India shouldn’t involve in two-front conflict with China, Pak: Chinese media | india-news | Hindustan Times
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India shouldn’t involve in two-front conflict with China, Pak: Chinese media

Indian and Chinese border troops are locked in a standoff in the Donglang region, near the Sikkim border, which is controlled by China but is also claimed by Bhutan.

india Updated: Jul 10, 2017 20:23 IST
Sutirtho Patranobis
Chinese army personnel keep a close watch on Indian territory, at Nathula pass.
Chinese army personnel keep a close watch on Indian territory, at Nathula pass.(HT File Photo)

Chinese experts have warned India against “two-front conflict” with China and Pakistan, the latest in a series of belligerent statements that have appeared in the media on the month-long border standoff between the two countries.

In the last few days, the Chinese state media, which has aggressively taken up the border impasse, has raked up the Kashmir dispute to send a message to India.

Aside from the border spat with China, India was also embroiled an exchange of fire along the Kashmir border with Pakistan, the Global Times said on Monday.

“Both India and Pakistan accused each other of initiating the incident on Saturday that caused civilian deaths on both sides of their controlled border in Kashmir,” the newspaper said, quoting reports from India.

It would not be a good idea for India to open two fronts, it said, adding Indian troops that “entered Chinese territory” were yet to retreat to their side.

“China has nothing to do with the situation in Kashmir, but it would be unwise for India to engage in two conflicts at the same time,” Lin Mingwang from the Institute of International Studies at Shanghai’s Fudan University told Global Times.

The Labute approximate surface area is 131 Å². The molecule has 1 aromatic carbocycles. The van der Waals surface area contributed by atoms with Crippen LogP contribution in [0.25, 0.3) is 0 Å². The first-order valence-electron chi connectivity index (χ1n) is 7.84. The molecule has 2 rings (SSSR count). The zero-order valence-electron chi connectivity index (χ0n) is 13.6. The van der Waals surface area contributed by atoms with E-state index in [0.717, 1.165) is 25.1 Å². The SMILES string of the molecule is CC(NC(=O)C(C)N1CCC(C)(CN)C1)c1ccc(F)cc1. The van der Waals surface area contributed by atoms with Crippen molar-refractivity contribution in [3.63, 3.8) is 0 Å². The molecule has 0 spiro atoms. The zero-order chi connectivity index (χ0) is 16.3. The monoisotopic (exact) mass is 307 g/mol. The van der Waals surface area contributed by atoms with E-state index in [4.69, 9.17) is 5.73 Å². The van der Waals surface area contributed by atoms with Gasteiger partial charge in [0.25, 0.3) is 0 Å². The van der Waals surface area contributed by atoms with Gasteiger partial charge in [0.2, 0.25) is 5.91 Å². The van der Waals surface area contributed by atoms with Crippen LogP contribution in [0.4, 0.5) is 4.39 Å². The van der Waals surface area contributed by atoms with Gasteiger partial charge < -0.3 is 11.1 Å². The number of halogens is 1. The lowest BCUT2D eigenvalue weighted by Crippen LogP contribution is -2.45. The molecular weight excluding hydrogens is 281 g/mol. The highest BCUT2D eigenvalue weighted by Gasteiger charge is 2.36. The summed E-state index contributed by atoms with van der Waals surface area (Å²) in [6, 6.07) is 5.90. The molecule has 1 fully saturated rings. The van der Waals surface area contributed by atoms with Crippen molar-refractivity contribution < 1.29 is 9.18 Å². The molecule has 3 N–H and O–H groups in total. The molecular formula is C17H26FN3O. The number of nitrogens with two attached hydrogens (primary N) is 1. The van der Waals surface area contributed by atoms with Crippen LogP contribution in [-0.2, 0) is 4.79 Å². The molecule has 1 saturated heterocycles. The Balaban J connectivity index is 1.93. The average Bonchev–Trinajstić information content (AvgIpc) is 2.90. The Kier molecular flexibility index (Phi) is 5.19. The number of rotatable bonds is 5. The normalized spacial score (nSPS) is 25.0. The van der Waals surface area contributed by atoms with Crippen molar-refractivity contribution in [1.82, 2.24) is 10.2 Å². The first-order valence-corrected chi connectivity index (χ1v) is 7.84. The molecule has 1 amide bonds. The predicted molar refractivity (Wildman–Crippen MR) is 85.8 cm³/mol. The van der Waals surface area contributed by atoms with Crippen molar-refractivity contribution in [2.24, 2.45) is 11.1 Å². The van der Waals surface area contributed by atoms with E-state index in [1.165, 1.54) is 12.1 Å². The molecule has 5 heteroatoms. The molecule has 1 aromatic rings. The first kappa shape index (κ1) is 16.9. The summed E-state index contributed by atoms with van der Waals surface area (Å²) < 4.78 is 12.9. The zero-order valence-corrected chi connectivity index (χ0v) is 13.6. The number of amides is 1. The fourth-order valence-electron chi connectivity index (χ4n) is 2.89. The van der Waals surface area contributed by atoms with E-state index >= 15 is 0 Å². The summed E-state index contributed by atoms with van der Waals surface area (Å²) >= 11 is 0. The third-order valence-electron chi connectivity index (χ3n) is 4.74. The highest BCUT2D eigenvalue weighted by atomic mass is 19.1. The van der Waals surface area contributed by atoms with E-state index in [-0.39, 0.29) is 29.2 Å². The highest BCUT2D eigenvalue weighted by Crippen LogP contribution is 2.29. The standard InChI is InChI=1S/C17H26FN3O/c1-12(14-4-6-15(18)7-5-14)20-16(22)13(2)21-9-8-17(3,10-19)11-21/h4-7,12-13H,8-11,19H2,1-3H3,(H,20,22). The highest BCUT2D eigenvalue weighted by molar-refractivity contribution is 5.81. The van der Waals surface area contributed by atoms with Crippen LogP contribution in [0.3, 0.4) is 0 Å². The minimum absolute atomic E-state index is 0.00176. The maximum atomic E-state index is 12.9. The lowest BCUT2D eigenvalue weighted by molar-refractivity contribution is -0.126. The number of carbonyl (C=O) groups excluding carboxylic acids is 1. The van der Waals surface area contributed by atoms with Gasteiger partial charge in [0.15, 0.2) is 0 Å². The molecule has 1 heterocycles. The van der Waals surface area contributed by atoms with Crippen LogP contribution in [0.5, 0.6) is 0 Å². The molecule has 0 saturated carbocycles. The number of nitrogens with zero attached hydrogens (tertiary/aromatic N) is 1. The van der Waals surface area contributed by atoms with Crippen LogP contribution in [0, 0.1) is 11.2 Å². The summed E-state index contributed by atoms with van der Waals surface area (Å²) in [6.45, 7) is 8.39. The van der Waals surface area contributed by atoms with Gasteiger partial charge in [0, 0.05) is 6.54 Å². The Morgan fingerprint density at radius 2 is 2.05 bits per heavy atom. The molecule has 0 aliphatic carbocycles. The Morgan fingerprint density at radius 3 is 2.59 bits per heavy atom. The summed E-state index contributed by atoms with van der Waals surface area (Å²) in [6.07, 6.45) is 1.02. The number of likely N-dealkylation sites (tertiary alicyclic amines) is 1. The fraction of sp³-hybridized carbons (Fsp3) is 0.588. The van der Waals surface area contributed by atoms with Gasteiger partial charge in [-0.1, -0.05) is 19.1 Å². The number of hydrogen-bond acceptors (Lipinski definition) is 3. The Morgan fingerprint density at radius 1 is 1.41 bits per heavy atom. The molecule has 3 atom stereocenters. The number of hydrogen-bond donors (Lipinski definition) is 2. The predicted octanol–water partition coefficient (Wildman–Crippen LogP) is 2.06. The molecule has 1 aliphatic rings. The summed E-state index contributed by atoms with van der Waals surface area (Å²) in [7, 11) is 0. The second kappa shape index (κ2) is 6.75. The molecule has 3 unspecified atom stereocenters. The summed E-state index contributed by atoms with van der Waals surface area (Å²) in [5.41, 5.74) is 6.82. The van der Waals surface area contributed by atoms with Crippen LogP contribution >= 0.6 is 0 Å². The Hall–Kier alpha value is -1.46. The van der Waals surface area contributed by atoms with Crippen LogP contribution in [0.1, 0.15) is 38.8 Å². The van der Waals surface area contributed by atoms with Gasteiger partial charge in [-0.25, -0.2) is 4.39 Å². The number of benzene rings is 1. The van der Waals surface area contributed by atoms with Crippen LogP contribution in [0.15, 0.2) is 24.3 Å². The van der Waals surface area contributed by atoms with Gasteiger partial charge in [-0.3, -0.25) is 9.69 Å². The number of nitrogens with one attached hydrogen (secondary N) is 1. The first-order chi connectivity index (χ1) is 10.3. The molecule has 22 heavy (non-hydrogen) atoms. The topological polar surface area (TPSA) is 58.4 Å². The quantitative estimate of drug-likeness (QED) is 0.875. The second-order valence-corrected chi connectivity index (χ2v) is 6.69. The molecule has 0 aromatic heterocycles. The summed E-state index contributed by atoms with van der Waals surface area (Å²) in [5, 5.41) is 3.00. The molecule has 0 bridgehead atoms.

This the second time in as many days that the Chinese media tried to add a Kashmir dimension to the impasse in Doklam, a region located at the narrow but strategically important tri-junction of India, China and Bhutan.

China accuses India of trespass and preventing its soldiers from building a road in Doklam, or Donglang as the Chinese call it.

On Sunday a scholar wrote in the English-language tabloid that if Pakistan were to request, “a third country” could dispatch soldiers to the Kashmir Valley the same way India had intervened on behalf of Bhutan.

Talking to the state media and citing a safety advisory issued by the Chinese embassy over the weekend, experts also said the current tensions made India an “unsuitable destination for Chinese to travel or do business in”.

China is India’s biggest trading partners outside the EU, with the balance heavily tilted in favour of Beijing. The bilateral trade has grown 10 folds over the last decade to $71 billion.

On the travel advisory, the newspaper said it was issued because the Chinese government was taking precautions.

“The current tension makes India an unsuitable destination for Chinese to travel or do business in, which is why the Chinese embassy in India warns that the situation has already had an impact on normal exchanges between the two countries,” Hu Zhiyong from the Shanghai Academy of Social Sciences said.